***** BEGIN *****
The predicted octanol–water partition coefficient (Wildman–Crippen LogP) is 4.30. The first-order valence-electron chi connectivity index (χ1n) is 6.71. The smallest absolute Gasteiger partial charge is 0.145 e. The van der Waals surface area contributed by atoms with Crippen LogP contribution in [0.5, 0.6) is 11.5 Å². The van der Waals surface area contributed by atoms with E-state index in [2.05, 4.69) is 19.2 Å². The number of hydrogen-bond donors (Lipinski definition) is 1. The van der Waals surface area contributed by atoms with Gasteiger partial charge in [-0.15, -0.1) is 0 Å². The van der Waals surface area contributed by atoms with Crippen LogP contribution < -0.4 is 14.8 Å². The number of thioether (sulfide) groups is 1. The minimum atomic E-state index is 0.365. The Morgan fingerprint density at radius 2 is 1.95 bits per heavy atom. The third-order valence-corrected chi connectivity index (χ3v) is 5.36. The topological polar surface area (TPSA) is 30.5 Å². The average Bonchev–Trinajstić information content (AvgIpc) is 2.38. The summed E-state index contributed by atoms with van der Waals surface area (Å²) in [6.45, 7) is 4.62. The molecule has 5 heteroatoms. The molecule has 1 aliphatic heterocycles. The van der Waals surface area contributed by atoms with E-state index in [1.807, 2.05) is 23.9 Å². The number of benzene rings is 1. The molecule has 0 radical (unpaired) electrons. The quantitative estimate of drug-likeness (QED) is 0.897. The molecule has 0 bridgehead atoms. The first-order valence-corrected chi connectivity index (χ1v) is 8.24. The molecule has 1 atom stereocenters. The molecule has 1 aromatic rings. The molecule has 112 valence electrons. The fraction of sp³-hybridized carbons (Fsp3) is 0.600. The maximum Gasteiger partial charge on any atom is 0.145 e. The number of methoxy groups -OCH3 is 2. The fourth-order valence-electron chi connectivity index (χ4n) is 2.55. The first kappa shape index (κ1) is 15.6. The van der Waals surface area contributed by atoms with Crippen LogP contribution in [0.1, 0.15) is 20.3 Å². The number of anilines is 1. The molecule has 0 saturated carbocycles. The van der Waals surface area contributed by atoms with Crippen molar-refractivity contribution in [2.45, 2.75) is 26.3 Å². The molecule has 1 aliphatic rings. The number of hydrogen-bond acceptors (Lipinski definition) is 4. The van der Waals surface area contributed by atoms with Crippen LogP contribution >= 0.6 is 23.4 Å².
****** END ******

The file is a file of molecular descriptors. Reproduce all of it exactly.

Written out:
The predicted octanol–water partition coefficient (Wildman–Crippen LogP) is 4.30. The first-order valence-electron chi connectivity index (χ1n) is 6.71. The smallest absolute Gasteiger partial charge is 0.145 e. The van der Waals surface area contributed by atoms with Crippen LogP contribution in [0.5, 0.6) is 11.5 Å². The van der Waals surface area contributed by atoms with E-state index in [2.05, 4.69) is 19.2 Å². The number of hydrogen-bond donors (Lipinski definition) is 1. The van der Waals surface area contributed by atoms with Gasteiger partial charge in [-0.15, -0.1) is 0 Å². The van der Waals surface area contributed by atoms with Crippen LogP contribution < -0.4 is 14.8 Å². The number of thioether (sulfide) groups is 1. The minimum atomic E-state index is 0.365. The Morgan fingerprint density at radius 2 is 1.95 bits per heavy atom. The third-order valence-corrected chi connectivity index (χ3v) is 5.36. The topological polar surface area (TPSA) is 30.5 Å². The average Bonchev–Trinajstić information content (AvgIpc) is 2.38. The summed E-state index contributed by atoms with van der Waals surface area (Å²) in [6.45, 7) is 4.62. The molecule has 5 heteroatoms. The molecule has 1 aliphatic heterocycles. The van der Waals surface area contributed by atoms with E-state index in [1.807, 2.05) is 23.9 Å². The number of benzene rings is 1. The molecule has 0 radical (unpaired) electrons. The quantitative estimate of drug-likeness (QED) is 0.897. The molecule has 0 bridgehead atoms. The first-order valence-corrected chi connectivity index (χ1v) is 8.24. The molecule has 1 atom stereocenters. The molecule has 1 aromatic rings. The molecule has 112 valence electrons. The fraction of sp³-hybridized carbons (Fsp3) is 0.600. The maximum Gasteiger partial charge on any atom is 0.145 e. The number of methoxy groups -OCH3 is 2. The fourth-order valence-electron chi connectivity index (χ4n) is 2.55. The first kappa shape index (κ1) is 15.6. The van der Waals surface area contributed by atoms with Crippen LogP contribution in [0.1, 0.15) is 20.3 Å². The number of anilines is 1. The molecule has 0 saturated carbocycles. The van der Waals surface area contributed by atoms with Crippen molar-refractivity contribution in [2.45, 2.75) is 26.3 Å². The molecule has 1 aliphatic rings. The number of hydrogen-bond acceptors (Lipinski definition) is 4. The van der Waals surface area contributed by atoms with Crippen LogP contribution >= 0.6 is 23.4 Å².